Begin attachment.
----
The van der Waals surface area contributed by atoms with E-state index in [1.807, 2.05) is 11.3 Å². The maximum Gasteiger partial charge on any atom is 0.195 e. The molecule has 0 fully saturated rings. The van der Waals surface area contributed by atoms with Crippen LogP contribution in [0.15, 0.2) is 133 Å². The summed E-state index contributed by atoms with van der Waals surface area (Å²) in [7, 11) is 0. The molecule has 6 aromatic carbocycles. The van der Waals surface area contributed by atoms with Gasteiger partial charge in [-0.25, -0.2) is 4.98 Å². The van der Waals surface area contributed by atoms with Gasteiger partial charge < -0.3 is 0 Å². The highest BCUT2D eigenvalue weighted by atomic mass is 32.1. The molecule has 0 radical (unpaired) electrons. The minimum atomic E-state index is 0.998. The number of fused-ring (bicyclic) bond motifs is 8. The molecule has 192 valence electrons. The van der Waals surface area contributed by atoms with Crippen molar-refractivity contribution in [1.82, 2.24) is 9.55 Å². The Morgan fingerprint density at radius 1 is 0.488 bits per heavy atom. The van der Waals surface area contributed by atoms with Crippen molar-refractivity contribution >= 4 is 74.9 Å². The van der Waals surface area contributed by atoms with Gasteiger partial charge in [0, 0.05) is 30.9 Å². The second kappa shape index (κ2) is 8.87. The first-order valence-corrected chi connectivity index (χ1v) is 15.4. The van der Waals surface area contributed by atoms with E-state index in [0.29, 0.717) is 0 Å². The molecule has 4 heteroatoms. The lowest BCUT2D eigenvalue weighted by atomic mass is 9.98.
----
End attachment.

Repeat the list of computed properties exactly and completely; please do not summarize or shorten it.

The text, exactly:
The van der Waals surface area contributed by atoms with E-state index in [1.807, 2.05) is 11.3 Å². The maximum Gasteiger partial charge on any atom is 0.195 e. The molecule has 0 fully saturated rings. The van der Waals surface area contributed by atoms with Crippen LogP contribution in [0.15, 0.2) is 133 Å². The summed E-state index contributed by atoms with van der Waals surface area (Å²) in [7, 11) is 0. The molecule has 6 aromatic carbocycles. The van der Waals surface area contributed by atoms with Gasteiger partial charge in [-0.25, -0.2) is 4.98 Å². The van der Waals surface area contributed by atoms with Gasteiger partial charge < -0.3 is 0 Å². The highest BCUT2D eigenvalue weighted by atomic mass is 32.1. The molecule has 0 radical (unpaired) electrons. The minimum atomic E-state index is 0.998. The number of fused-ring (bicyclic) bond motifs is 8. The molecule has 192 valence electrons. The van der Waals surface area contributed by atoms with Crippen molar-refractivity contribution in [1.82, 2.24) is 9.55 Å². The Morgan fingerprint density at radius 1 is 0.488 bits per heavy atom. The van der Waals surface area contributed by atoms with Crippen molar-refractivity contribution >= 4 is 74.9 Å². The van der Waals surface area contributed by atoms with Gasteiger partial charge in [0, 0.05) is 30.9 Å². The second kappa shape index (κ2) is 8.87. The first-order valence-corrected chi connectivity index (χ1v) is 15.4. The van der Waals surface area contributed by atoms with E-state index in [0.29, 0.717) is 0 Å². The molecule has 4 heteroatoms. The lowest BCUT2D eigenvalue weighted by atomic mass is 9.98.